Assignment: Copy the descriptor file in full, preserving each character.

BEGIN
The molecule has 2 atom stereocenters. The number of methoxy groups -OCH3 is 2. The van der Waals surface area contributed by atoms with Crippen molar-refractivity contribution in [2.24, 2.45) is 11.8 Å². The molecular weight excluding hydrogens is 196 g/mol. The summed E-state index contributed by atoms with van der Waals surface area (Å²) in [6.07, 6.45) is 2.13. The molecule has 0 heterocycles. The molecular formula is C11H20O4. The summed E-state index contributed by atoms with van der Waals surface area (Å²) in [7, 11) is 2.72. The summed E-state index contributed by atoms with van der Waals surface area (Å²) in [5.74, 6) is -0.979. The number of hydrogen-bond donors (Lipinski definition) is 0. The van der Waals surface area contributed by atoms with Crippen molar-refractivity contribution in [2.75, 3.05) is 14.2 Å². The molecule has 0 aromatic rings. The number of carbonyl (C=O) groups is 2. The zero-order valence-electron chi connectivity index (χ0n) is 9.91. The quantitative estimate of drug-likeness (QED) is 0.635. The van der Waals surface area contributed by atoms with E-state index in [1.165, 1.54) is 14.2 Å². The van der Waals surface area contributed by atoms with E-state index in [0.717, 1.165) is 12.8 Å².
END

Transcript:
The molecule has 2 atom stereocenters. The number of methoxy groups -OCH3 is 2. The van der Waals surface area contributed by atoms with Crippen molar-refractivity contribution in [2.24, 2.45) is 11.8 Å². The molecular weight excluding hydrogens is 196 g/mol. The summed E-state index contributed by atoms with van der Waals surface area (Å²) in [6.07, 6.45) is 2.13. The molecule has 0 heterocycles. The molecular formula is C11H20O4. The summed E-state index contributed by atoms with van der Waals surface area (Å²) in [7, 11) is 2.72. The summed E-state index contributed by atoms with van der Waals surface area (Å²) in [5.74, 6) is -0.979. The number of hydrogen-bond donors (Lipinski definition) is 0. The van der Waals surface area contributed by atoms with Crippen molar-refractivity contribution in [2.75, 3.05) is 14.2 Å². The molecule has 0 aromatic rings. The number of carbonyl (C=O) groups is 2. The zero-order valence-electron chi connectivity index (χ0n) is 9.91. The quantitative estimate of drug-likeness (QED) is 0.635. The van der Waals surface area contributed by atoms with E-state index in [1.165, 1.54) is 14.2 Å². The van der Waals surface area contributed by atoms with E-state index in [0.717, 1.165) is 12.8 Å².